description of the church. To be sure, a few Christian exegetes pro-
"posed alternative allegories (the woman as wisdoms or scripture6 or
the Virgin Mary7), but from Origen to the Reformation (and longer in
Catholic circles) the allegorical interpretation held virtually undisputed
sway. This' was very largely due to the authority of Augustine, who
devoted his Sermo 37 to the Song,8 and of his followers Gregory the
Great9 and the Venerable Bede,l0 reinforced in the thirteenth century
4Alexander Altman, “Allegorical Interpretation," s.v. “Bible," Encyclopaedia Judaica, vol.
4: “Rabbinic aggadah and Midrash employed the allegorical method in an uninhibited
homiletic rather than in a systematic manner. ...The only exceptions are the allegorical
interpretations of Proverbs 31:1a-31 (the 'woman of valor' being understood as the Torah)
and of the Song of Songs" (cols. 895-96).
5E.g., Adam of Perseigne (twelfth century), Mariale, in Migne, Patrologia Latina 211, col.
6So Nicholas of Lyra under the influence of Rashi (see note 13).
7E.g., Julien de Vezelay (twelfth century); see his Sermons, Sources Chretiennes
192-193 (Paris: Editions du Ced, 1972), vol. I, p. 90.
8Augustinus, Sermones de Vetere Testamento, Corpus Christianorum, Series Latina, vol.
41 (Tumhout: Brepols, 1961), pp. 446-73.
9Gregory has no commentary on Proverbs, but the allegorical interpretation of the
song of Proverbs 31 is found scattered throughout his writings; see for example his
Registrum Epistolarum 5. 12 and Homiliae in Hiezechihelem Prophetam 2. 18.
10Beda Venerabilis, Super parabolas Salomonis allegorica expositio in Migne, Patrologia
Latina 91, cols. 937-1040; cf., 1039-52. Beda's commentary on the Song is also printed
under the name of Hrabanus Maurus in Migne, PL 111, cols. 780-93.
156 CALVIN THEOLOGICAL JOURNAL
by a separate book-length commentary on the Song from the hand of
Two points should be noted about this allegorical consensus. First a
new spiritual meaning is given only to the "natural" activities of the
Valiant Woman (for example the treatment of flax in verse 13 refers to
the mortification of the flesh, the planting of a Vineyard in verse 16
symbolizes church-planting on the mission field, and so on12), but no
new sense is required for verse 30 since this already has a spiritual
Second, we must not suppose that this allegorical interpretation was
taken to be merely one of the traditional four senses of this scriptural
passage, existing alongside an equally legitimate literal interpretation
The remarkable thing is that even those medieval exegetes who
stressed the literal sense (such as Rashi, Albertus Magnus, and Nich-
olas of Lyra) nevertheless interpreted the Valiant Woman as Scripture
or the church. As Nicholas of Lyra explains and approves, they held
that the figurative meaning here constitutes the literal sense:
In the last part of this book is placed the praise of the valiant woman
It is commonly interpreted by our teachers to refer to the church
which is metaphorically called the valiant woman, and her husband
Christ, whereas her sons and daughters are called the Christian
people of both sexes, the way it says in Judges 9: The trees went to
the bramble bush, etc. The literal sense does not refer to the physical
trees, but to Abimelech and the Shechemites who anointed him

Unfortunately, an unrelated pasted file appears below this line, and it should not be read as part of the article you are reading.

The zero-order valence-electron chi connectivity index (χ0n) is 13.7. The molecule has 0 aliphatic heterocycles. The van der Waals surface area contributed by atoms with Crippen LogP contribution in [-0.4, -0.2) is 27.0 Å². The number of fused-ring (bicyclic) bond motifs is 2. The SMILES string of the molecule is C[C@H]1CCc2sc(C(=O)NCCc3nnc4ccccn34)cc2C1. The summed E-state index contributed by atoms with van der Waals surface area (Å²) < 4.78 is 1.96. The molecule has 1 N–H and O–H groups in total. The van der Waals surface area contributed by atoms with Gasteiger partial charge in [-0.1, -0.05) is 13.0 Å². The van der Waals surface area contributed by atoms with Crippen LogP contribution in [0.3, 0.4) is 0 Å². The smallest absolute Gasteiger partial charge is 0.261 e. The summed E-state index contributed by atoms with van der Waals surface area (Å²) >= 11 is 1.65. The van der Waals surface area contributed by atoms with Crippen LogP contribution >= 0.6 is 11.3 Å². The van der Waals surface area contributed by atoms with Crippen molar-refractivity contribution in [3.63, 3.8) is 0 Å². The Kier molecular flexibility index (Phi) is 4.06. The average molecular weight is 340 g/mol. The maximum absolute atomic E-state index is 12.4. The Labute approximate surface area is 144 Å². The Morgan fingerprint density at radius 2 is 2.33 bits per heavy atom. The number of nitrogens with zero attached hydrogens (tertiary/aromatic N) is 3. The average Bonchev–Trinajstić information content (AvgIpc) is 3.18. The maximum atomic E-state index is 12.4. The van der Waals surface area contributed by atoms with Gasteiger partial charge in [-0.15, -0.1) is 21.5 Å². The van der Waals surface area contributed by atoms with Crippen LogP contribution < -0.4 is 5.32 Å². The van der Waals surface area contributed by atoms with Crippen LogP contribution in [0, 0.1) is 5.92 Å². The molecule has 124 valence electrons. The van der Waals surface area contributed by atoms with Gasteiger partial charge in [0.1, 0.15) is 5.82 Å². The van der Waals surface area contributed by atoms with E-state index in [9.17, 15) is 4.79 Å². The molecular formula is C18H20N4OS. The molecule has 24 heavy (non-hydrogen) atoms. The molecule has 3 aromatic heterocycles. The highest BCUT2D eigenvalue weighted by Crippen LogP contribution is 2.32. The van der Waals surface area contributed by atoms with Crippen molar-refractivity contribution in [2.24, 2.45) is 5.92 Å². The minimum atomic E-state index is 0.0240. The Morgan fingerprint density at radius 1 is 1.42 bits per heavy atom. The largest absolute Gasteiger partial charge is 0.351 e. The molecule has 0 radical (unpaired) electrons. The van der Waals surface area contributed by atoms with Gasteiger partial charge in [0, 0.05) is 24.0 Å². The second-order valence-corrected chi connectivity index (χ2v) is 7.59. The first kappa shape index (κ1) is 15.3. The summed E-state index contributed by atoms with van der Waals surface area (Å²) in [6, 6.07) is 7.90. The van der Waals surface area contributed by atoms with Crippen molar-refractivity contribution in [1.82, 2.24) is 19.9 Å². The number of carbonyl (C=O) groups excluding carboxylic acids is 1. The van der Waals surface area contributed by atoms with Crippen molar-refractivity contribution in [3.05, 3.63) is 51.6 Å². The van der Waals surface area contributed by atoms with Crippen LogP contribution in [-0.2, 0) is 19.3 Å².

king over them.13
Like the parable of the trees told by Jotham, the literal meaning of the
11Liber de Muliere Forti, in Alberti Magni Opera Omnia, ed. A.
Borgnet, vol. 18 (
Vives, 1893), pp. 1-242.
12See J. Obersteiner, "Die Erklarung von Proverbia 31, 10-31, durch Beda den Ehrwür-
digen und Bruno von Asti," Theologisch-Praktische Quartalschrift 102 (1954):1-12.
13Biblia latina cum postillis Nicolai de Lyra (1481), on Provo 31:10:" In ultima parte huius libri
ponitur commendatio fortis mulieris. Et exponitur communiter a doctoribus nostris de
ecclesia, quae metaphorice dicitur fortis mulier, et sponsus eius Christus; filii autem et
filiae populus Christianus in utroque sexu. Et dicunt quod iste est sensus litteralis, sicut
Iudicum IX dicitur: Ierunt ligna ad rhamnum, etc. Sensus litteralis non est de lingis
materialibus, sed de Abimelech, et Sichimitis eum super se regem inungentibus." See
also the influential Postilla super totam Bibliam of the thirteenth-century Hugo of St. Cher
could be expounded literally [ad litteram] in some way, according to the text in Ecclesiastes
7 [vs. 28]: 'one man among a thousand have I found; but a woman among all those have I
not found;' yet, since the commentators make no mention of a literal exposition (and we
have no wish to assume the office of prophet [vaticinari] at this point), we shall proceed
with a mystical [i.e., allegorical] interpretation."
NATURE AND GRACE IN PROVERBS 31:10-31 157
Song of Proverbs 31, in this view, is clearly allegorical.
If an exegete shrinks back from spiritualizing the secular activities of
the Valiant Woman, and yet sees them as essentially incongruous as
works of "the woman who fears the Lord," he has the other option of
reversing the process, that is, of "secularizing" the sacred, in order to
bring it into line with the "worldly" tenor of the poem as a whole.
Generally speaking, this is the approach taken by modem critical
scholars. Adducing the Septuagint translation of verse 30 in support of
their view, they argue that the original redaction of the Song spoke not
of a "woman who fears the Lord," but simply of an "intelligent
woman." Originally, in other words, the poem was "a secular song,"14
but the emendation of a "pious scribe" made it acceptable as part of the
To my knowledge, this hypothesis of a scribal pia fraus was first put
forward by C. H. Toy in 1902,15 and it has been widely accepted since.16
It is reflected also in a number of recent versions of the Bible, notably
the first edition of the Jerusalem Bible;7 which translates not the
Masoretic Hebrew text, but the postulated Vorlage.
Again, there are two observations that are in order here. First, it will
not do to claim that the scholars who advocate this text-critical recon-